China reacted with alarm to Abe's victory, after his conservative Liberal Democratic Party (LDP) crushed opponents in national polls and he immediately restated Tokyo's claims.|
"The Senkaku islands are Japan's inherent territory," Abe told reporters on Monday, referring to an archipelago Beijing calls the Diaoyus.
"Japan owns and controls the islands ... under international law. There is no room for negotiation on this point."
Beijing says it's ready to work with Japan on "further development of stable relations" but is alarmed by Abe's stance.
"We are highly concerned about which direction Japan will take," foreign ministry spokeswoman Hua Chunying said at a regular briefing.
At home, Abe's large electoral margin boosted hopes for Japan's troubled economy, with investors pushing up stocks on Monday as the painfully high yen eased.
Abe has vowed to put the economy back on track after years of deflation, made worse by a soaring currency that has squeezed exporters.
Topping his agenda is a promise to pressure the Bank of Japan into more aggressive easing policies aimed at kick-starting growth as the world's third-largest economy slips into recession.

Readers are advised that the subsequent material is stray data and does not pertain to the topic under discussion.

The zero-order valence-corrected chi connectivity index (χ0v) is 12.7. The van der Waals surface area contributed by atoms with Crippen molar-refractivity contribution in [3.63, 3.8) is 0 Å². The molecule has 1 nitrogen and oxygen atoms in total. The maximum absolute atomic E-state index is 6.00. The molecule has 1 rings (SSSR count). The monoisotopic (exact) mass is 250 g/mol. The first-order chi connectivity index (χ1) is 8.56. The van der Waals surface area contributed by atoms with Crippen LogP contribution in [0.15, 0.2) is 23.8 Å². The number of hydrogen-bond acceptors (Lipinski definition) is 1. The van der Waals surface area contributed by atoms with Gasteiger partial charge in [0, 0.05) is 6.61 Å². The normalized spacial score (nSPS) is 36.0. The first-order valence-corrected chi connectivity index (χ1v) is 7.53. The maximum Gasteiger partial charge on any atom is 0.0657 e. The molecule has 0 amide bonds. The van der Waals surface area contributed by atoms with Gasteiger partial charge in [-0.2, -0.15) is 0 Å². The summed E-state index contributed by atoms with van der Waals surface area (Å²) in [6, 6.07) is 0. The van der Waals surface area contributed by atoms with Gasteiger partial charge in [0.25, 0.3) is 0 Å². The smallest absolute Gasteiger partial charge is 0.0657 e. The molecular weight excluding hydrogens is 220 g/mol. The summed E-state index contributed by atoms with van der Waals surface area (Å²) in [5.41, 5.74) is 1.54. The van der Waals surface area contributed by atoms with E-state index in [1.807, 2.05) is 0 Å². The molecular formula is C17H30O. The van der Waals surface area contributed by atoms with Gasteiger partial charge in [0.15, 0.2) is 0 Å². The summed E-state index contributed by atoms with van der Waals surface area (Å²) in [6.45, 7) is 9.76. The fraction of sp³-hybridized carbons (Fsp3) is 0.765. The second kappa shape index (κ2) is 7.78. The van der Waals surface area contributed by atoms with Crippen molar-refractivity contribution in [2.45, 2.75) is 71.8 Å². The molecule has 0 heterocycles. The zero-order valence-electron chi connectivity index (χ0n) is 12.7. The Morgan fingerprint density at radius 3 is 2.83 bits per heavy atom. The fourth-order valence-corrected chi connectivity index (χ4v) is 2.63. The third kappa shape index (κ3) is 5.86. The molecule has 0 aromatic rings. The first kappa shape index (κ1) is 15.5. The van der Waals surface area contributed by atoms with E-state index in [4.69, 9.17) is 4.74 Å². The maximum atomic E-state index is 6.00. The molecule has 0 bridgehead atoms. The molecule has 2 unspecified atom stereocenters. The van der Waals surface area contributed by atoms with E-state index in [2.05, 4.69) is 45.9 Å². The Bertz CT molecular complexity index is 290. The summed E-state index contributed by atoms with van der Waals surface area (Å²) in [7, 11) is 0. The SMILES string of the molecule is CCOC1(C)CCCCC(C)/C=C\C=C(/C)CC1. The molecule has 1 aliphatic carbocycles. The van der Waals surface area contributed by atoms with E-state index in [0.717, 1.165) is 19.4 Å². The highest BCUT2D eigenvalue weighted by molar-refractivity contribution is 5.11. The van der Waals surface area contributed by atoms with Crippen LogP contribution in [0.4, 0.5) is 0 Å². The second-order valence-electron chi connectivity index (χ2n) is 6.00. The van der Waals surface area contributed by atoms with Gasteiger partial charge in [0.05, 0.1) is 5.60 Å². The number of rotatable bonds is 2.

All eyes will be on the bank's policy meeting this week to see whether central bankers move in line with Abe's wishes.
His win also stoked speculation that whoever is appointed to replace BoJ governor Masaaki Shirakawa next year will favour a more aggressive easing stance.
Investors are increasingly betting on some action, with the yen tumbling against the US dollar and euro on Monday while Tokyo's Nikkei 225 stock index surged 0.94 per cent by the close.
Voters on Sunday dumped Prime Minister Yoshihiko Noda three years after his Democratic Party of Japan (DPJ) promised a change from more than half a century of almost unbroken LDP rule. The result cost Noda his party leadership.
The LDP and its junior coalition party New Komeito have secured a large enough majority in the lower house of the Diet (parliament) to overrule the upper chamber.
Brokerage giant Nomura said Abe's victory is likely to fuel expectations, particularly among foreign investors, of more expeditious policy-making.
Fukushima plant operator TEPCO was a big winner on Monday, with its shares rocketing 33 per cent, leading the charge by energy firms as investors cheered the likely end to an earlier attempt to abandon atomic power in Japan.
However, analysts say the LDP's victory came by default - with voters disenchanted by the DPJ after three years of flip-flops, policy missteps and diplomatic drift, but having little faith in any of the alternatives.
With turnout at a record low even Abe acknowledged the outcome was not a ringing endorsement.
"I think this result means a 'no' to the political confusion of the DPJ. People will be strictly watching if the LDP will be able to live up to expectations."
Abe is expected to be elected as premier by fellow MPs when parliament meets for a special session on December 26.
His offer to boost spending on infrastructure was popular with voters in the northeast, where the devastation of the March 2011 tsunami is still evident.
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